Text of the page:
Russia's actions and rhetoric certainly justify this response:
Put heavy-armored American ground units into Eastern Europe within marching distance of the Baltics. Position a heavy-armored brigade in each Baltic state and two in neighboring Poland. All but two of the American brigades might be limited to prepositioned brigade “sets” of materiel in Europe with troops stationed in the U.S.
I assume he means Estonia and Latvia would get actual brigades since they border on Russia proper, while Lithuania and Poland only border on Russia's Kaliningrad enclave which has 3 heavy brigades (according to Scales in the article).
With a Stryker brigade and airborne brigade back in Germany and Italy, we'd have 4 brigades fully manned with 3 more brigade sets (assuming an activity set we are building is a third source of equipment) ready to receive troops. That's a significant force--backed by our air power--against what Russia can bring to bear these days.
But I still wouldn't want to put heavy brigades or their equipment into the Baltic states. They would be tripwire only and subject to destruction or isolation (if the Russians strike through Lithuania and cut off the units to the north.
The equipment sets would be vulnerable to Russian Spetsnaz attacks or air and missile strikes.
And I still have hopes that saner heads might prevail in Moscow eventually. But that is a secondary concern over the military aspect that worries me of forward-deployed tripwires.
I do like the idea of a corps in Europe. I wanted 5 brigades with a corps headquarters in Europe and argued for it here (just go to my article in the PDF of the entire Military Review issue) in 2002.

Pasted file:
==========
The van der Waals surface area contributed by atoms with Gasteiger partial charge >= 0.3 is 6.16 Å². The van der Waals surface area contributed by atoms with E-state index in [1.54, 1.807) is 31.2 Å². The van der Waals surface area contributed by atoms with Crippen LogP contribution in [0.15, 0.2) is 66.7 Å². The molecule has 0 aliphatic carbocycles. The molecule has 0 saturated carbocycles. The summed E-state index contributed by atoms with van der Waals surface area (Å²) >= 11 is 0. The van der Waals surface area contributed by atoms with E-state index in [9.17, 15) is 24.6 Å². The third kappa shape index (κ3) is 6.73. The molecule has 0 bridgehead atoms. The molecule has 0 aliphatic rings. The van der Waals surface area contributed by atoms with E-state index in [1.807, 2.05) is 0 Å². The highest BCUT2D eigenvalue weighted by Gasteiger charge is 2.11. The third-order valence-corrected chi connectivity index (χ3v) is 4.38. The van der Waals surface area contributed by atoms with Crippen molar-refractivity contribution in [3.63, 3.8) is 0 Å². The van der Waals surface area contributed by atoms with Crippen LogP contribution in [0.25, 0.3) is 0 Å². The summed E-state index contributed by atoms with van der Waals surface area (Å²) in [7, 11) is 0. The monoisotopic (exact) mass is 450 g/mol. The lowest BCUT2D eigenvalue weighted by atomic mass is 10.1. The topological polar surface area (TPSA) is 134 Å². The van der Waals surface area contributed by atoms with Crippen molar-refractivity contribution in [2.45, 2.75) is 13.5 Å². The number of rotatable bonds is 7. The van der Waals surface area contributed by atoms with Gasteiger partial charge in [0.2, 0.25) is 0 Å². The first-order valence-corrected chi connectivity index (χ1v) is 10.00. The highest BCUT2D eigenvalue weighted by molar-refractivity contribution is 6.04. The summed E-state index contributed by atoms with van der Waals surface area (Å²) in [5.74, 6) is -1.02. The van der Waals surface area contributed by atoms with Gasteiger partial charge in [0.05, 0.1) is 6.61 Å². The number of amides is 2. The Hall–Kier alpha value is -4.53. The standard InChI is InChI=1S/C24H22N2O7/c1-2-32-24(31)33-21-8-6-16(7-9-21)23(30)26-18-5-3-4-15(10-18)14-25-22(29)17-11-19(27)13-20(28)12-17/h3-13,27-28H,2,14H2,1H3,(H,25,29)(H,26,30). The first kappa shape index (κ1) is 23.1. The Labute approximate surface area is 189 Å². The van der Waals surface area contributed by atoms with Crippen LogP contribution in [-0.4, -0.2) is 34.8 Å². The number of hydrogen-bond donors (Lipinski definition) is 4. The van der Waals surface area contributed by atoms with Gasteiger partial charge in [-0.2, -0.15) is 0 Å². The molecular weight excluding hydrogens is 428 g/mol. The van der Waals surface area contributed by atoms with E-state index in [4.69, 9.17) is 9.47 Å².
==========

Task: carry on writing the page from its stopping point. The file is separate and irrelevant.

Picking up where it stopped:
Although at the time I wanted a lighter corps to avoid giving Russia an excuse to feel targeted by us, my caution was futile since Russia claims we are plotting against Holy Mother Russia's sacred soil with but a single under-gunned Stryker brigade and an airborne brigade in Europe.
So I'd go to putting a heavy corps back in Europe with a chunk of its brigades forward deployed in Europe and another good chunk in prepositioned sets on the ground in Poland.
I addressed the need for a corps more recently, too. I noted the prepositioned set notion for Poland (calling it REFORPOL), linking my post from August 2008, after Russia hammered Georgia in the Goons of August War.
Rather than heavy brigades in the Baltic states, I'd want an old-style cavalry regiment in Latvia, with a detached battalion task force in Estonia, where they'd screen the border, act as a tripwire, and have a shot at a fighting withdrawal while they inflict losses on the advancing Russians. Move the Fulda Gap east.
Russia seems predisposed to be paranoid about us regardless of what we do--even issuing threats about the dreaded Montenegrin hordes being put at NATO's service:
Russia on Wednesday said it would be forced to react to NATO expansion after the US-led alliance invited Montenegro to become its 29th member.
Are you effing kidding me? In 2012, Montenegro's entire active military totaled fewer than 3,000 in all their services. That forces a Russian reaction.
So let's focus on building up combat power capable of reacting to Russia without being smashed in the opening days of a war.